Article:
Back in March — the day after Mayor Lori Lightfoot canceled Chicago’s trio of St. Patrick’s Day parades — another parade went on.
For the opening of twin exhibitions on Native American people, a celebration took place on the University of Chicago campus. The shows opened … and then closed one day later.
Marc Vitali: Dancers, elders and people on horseback marched in the main quadrangle of the university.
They were celebrating the launch of a pair of exhibitions – one at the University’s Neubauer Collegium.
And the other at the Field Museum. Both honor the Apsáalooke people.
Apsáalooke means “children of the large-beaked bird.” In English, they became known as the Crow, and the once nomadic people became reservation-bound in Montana.
It’s the first time a show at the Field was curated by a Native American. We spoke with the curator from her home in New Mexico.
Nina Sanders, curator: What I’d like for people to do is just investigate a little bit deeper.
Just expand your idea of who we are in this country. I think it also helps people to reimagine the way that they see their own creation stories, their own existence, the way that they pull from their culture to thrive or survive through hardships, through sickness, through change.
Vitali: The exhibit shines light on sacred shields and objects from Apsáalooke history — and also fashion, beadwork and paintings made by contemporary artists.
Sanders: Everybody contributed. It was just sort of heart and mind and soul. Everybody was just fully invested. We had sculptors, painters, bead-workers. We had people who contributed writing to the catalog.
Vitali: The museum is in the middle of a three-year renovation of its Native North American Hall.
Alaka Wali, Field Museum of Natural History: [We’re] really trying to understand how the natural history museum today thinks about issues around Native American art, Native American collections, how can we steward those in a more respectful way that acknowledges the injuries that museums had done to Native peoples from their very founding, and bring in Native voice but you know in a way that privileges the Native voice, not just like, ‘Oh, I have my token collaborator’ kind of thing.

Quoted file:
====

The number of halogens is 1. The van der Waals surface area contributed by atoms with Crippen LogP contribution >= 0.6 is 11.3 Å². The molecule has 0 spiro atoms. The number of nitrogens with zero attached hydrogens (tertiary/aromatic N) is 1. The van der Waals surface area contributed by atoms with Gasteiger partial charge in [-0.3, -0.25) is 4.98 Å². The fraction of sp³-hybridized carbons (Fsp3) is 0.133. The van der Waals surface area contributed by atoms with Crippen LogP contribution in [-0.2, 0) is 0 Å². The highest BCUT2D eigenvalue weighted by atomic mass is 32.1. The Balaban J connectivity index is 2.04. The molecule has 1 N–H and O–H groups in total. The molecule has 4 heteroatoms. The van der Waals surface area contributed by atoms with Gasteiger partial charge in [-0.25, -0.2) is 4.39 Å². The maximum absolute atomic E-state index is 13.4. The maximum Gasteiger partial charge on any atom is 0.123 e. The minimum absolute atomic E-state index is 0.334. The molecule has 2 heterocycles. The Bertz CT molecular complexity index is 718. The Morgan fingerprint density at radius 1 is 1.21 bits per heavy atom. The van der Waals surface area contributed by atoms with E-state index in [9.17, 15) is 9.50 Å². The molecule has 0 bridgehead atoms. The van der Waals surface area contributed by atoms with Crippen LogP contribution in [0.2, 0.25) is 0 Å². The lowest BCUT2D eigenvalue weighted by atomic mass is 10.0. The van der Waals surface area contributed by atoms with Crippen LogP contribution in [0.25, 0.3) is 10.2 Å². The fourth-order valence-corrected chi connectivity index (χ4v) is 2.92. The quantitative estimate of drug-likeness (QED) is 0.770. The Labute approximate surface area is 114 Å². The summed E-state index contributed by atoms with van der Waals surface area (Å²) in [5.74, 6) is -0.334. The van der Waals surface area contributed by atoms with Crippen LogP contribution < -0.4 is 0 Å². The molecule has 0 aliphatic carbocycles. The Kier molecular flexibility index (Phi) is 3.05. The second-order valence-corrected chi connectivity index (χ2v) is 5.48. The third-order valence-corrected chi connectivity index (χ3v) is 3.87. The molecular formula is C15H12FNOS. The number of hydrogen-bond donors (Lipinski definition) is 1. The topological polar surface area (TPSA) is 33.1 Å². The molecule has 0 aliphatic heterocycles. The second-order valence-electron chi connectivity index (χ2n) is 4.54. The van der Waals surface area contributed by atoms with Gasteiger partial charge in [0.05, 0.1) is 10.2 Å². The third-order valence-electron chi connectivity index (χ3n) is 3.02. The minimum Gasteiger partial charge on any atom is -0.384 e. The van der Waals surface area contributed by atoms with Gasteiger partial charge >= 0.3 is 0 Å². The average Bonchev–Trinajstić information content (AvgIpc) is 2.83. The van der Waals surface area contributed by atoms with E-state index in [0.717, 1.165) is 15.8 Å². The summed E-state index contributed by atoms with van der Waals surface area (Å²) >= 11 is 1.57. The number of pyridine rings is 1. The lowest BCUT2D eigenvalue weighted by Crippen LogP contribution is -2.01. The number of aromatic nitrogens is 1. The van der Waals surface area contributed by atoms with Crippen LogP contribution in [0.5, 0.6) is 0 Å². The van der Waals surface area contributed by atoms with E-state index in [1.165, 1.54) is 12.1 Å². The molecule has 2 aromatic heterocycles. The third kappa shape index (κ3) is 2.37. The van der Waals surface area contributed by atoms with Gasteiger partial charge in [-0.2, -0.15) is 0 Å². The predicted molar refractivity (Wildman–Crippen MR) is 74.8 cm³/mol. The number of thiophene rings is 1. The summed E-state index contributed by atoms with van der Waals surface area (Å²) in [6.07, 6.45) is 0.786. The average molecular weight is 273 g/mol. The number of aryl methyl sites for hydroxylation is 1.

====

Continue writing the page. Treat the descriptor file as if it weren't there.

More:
We don’t educate people in this country about Native Americans very well and most of the time our audiences think that Native Americans are gone from the landscape, and so what I hope is that there will be a realization that Native peoples are still thriving, that Native American art is flourishing and that there’s a relationship between the past, the present and the future.
Vitali: The show is titled “Apsáalooke: Women and Warriors” — and it looks at the variable definitions of each.
Sanders: For many matriarchal indigenous communities it’s understood that the universe, or nature, sort of develops beings or planet life, animals, that can contain multiple genders or sort of sexual ways of being. We essentially understand that there are people that don’t fit into these binaries. So we have women who lived as men and took wives. We have women who never got with anybody and lived their lives out as warriors.
Vitali: Opening day seems like long ago, but the curator is confident the reopening will come soon.
Sanders: Once it opens again it’ll be another celebration.
I think the very fact that those shields and those objects exist in that space, it will absolutely open because they are supposed to be seen. They’ve come across these hundreds of years to rise to the surface of the Field Museum, and their songs will be sung again.
The Field Museum hopes to make an announcement soon about its reopening date.
Follow Marc Vitali on Twitter: @MarcVitaliArts